Methods: For the SNA, we surveyed agencies working in: child welfare, healthcare, housing, legal advocacy, home-visiting, mental health, and substance abuse. Participating organizations (n=62) were asked about organizational relationships and level of interaction (e.g., contact, coordination, collaboration). We used network tools in R to examine network structure and number of connections for the contact network (any contact within past month) and the higher-level interaction network (coordination, collaboration). For the GMB, we held 2 virtual workshops with representatives from the maltreatment prevention network (n= 25, n=27; respectively) to assess barriers and facilitators to collaboration. A causal loop diagram was created to reflect participants’ understandings of systemic barriers to collaboration. Additionally, we conducted 4 virtual focus groups with parents/caregivers with lived experience (n=22), asking about their experiences with organizational collaboration. Focus group discussions were transcribed and analyzed for themes in NVivo.
Findings: The SNA showed that the density of the contact network was 0.17, indicating that 17% of possible ties between organizations existed in the network. The clustering of the network was 0.35, indicating that there were many well-connected clusters of organizations in the network. The density and clustering of the network decreased to 0.15 and 0.29, respectively, when considering higher-level interaction that moves beyond contact to at least coordination. In the GMB sessions, participants noted that limited resources (e.g., funding, time) inhibit collaborative efforts and can lead to silos of knowledge/information within organizations. Competition among organizations was also identified as a barrier to collaboration. Participants described the need for openness and accountability to enhance collaboration and build organizational trust, particularly given the context of institutional racism and an uncertain local political climate.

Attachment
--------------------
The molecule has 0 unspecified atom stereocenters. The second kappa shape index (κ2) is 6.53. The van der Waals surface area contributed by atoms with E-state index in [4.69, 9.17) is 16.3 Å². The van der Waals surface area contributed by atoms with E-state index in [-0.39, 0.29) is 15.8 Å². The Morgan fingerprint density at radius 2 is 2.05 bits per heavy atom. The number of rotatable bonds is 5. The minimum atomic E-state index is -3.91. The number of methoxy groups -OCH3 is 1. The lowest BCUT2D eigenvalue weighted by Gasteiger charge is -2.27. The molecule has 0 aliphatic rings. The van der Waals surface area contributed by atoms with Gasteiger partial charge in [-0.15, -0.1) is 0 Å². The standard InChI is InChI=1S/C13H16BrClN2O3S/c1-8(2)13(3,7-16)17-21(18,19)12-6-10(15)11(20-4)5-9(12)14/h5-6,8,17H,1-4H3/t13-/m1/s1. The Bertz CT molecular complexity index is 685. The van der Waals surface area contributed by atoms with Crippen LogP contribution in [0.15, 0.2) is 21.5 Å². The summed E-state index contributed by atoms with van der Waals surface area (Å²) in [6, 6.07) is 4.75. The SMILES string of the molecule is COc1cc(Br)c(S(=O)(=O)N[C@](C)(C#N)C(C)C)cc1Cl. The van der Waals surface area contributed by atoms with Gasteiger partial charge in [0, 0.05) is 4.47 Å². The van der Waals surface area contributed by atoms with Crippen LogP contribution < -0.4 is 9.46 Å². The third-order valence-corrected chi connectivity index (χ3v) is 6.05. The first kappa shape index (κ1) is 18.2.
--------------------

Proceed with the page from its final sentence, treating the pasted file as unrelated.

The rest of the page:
In the focus groups, parents described their experiences with a lack of collaboration among organizations and the impacts on the care they received. Parents noted that agencies at times provided conflicting information and treatment goals. The perceived lack of collaboration and communication among agencies led to gaps in services, delayed progress toward family goals, and a sense of distrust among parents towards organizations.
Conclusions/Implications: Taken together, the SNA, GMB, and focus groups highlight the need for enhanced collaboration in child and family services in our region that better meet the needs of parents. Results underscore the importance of engaging individuals at multiple levels—in both organizations and the larger community. To improve the experiences of children and families and strengthen interagency collaboration, it is essential to elevate the voices of parents and agency leadership to determine areas that warrant change and new solutions.